Israel’s daily caseload reaches 2,867, a 2-month high, as new restrictions loom

Rate of positive COVID-19 tests leaps to 3.5% and active cases pass 20,000, as deputy health minister says ‘no avoiding’ reimposed closures

Ichilov Medical Center staff members at the coronavirus unit of the Tel Aviv hospital, December 15, 2020. (Flash90)
Ichilov Medical Center staff members at the coronavirus unit of the Tel Aviv hospital, December 15, 2020. (Flash90)

Israel’s daily coronavirus infections surged to almost 3,000 according to figures released Wednesday morning, the highest caseload in over two months, as the country’s outbreak raced toward the threshold set by the government for reimposing nationwide restrictions.

The Health Ministry said in its daily update that 2,867 new cases were diagnosed the previous day, the highest since October 12 and a significant leap compared to Tuesday, which had 2,279 cases confirmed.

The number of new cases was partly a reflection of the large number of tests conducted, 81,675, a daily record since the start of the pandemic.

However, the rate of positive tests out of all tests was also on the rise and reached 3.5 percent, the highest daily rate in almost two months for a weekday. Testing levels generally drop on weekends, with the positivity rate temporarily rising.

The total caseload since the pandemic began reached 363,287. Active cases soared to 20,112, including 392 patients in serious condition and 144 on ventilators.

The death toll grew to 3,030.

MK Yoav Kisch, then chairman of the Interior Affairs Committee at the Knesset, on July 12, 2018. (Yonatan Sindel/Flash90)

Deputy Health Minister Yoav Kisch told Army Radio Wednesday morning that there was “no avoiding additional restrictions.”

The government-set benchmark for reimposing restrictions is an average of 2,500 daily cases over an entire week or a basic reproduction number of over 1.32. That figure, which due to its calculation is published as its value seven days earlier, was 1.27 last week, according to the ministry. Any value over one means the virus infection rate is increasing.

The Kan public broadcaster reported Tuesday night that the Health Ministry is expected to recommend a shutdown of commercial activity that will start next week and last for five weeks.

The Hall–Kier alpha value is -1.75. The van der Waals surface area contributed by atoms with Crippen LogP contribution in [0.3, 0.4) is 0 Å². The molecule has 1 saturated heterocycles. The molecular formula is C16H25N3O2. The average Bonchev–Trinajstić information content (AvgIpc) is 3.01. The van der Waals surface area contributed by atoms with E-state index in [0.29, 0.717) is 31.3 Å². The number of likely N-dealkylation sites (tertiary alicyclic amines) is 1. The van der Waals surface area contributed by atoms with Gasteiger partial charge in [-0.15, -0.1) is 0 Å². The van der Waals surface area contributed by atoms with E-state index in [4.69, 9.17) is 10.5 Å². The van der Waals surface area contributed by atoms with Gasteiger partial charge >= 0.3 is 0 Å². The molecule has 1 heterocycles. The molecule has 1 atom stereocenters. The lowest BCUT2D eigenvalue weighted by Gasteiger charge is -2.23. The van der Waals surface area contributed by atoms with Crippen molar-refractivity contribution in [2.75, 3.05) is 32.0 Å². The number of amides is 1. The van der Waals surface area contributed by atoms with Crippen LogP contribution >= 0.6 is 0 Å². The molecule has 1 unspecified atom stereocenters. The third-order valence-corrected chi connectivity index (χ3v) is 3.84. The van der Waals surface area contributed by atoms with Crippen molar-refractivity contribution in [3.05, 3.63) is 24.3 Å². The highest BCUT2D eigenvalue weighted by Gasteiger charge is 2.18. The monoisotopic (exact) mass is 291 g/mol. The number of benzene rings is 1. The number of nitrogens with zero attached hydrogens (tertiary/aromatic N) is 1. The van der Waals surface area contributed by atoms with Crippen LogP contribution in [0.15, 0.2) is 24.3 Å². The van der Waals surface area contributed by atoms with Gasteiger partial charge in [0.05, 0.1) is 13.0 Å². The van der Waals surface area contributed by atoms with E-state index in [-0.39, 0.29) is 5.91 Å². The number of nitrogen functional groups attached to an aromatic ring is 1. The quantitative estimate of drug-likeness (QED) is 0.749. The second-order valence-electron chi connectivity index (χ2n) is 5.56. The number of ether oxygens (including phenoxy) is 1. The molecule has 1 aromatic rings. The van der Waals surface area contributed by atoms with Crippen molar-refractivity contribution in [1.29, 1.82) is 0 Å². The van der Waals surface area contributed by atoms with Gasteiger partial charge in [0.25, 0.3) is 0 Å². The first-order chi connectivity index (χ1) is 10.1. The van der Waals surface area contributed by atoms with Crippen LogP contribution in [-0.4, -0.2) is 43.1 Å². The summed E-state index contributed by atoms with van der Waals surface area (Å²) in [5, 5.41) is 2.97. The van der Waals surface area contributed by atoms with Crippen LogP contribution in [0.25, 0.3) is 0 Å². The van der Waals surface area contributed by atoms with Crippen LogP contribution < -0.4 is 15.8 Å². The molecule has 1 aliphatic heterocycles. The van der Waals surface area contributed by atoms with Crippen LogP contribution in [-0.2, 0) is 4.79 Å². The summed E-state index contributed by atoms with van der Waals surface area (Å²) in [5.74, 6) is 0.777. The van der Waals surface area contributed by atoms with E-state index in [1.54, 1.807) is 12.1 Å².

According to the reported plan, stores and businesses will likely be closed for five weeks. Since the proposed health regulations will leave the education system open in low- and medium-infection zones, the restrictions will have to last for more time because the presumed drop in infections that follows will likely be slower. Schools in virus hotspots will be closed if new restrictions are imposed.

People wearing face masks on Jaffa Street in downtown Jerusalem, on December 15, 2020. (Yonatan Sindel/Flash90)

The ministry sources reportedly said that toward the end of the five-week period, certain venues — including performance spaces and shopping malls — will be allowed to open if all participants have a document proving they have either recovered from COVID-19 or have been vaccinated against the coronavirus.

Also allowed to reopen at that stage will be businesses that can serve a single customer at a time, such as hairdressers and beauty salons.

Israel has already had two national lockdowns since the outbreak began in March. Some restrictions from the second lockdown, limiting public life, are still in place.

Health Minister Yuli Edelstein gives a press conference at a coronavirus vaccine center in Tel Aviv on December 13, 2020. (Marc Israel Sellem/Flash90)

Earlier Tuesday, Health Minister Yuli Edelstein told Kan that the government would not hesitate to again tighten regulations, including shutting down commercial activity.

Edelstein lamented the complacency he saw among much of the population, with many feeling the pandemic is close to its end after the first batch of vaccines arrived. “The situation won’t be easy for the coming months,” he warned.

Edelstein spoke as Israel prepared to launch a mass vaccination program next week, with the government setting a target of 60,000 vaccines a day once the drive begins, meaning two million Israelis would be vaccinated by the end of January.

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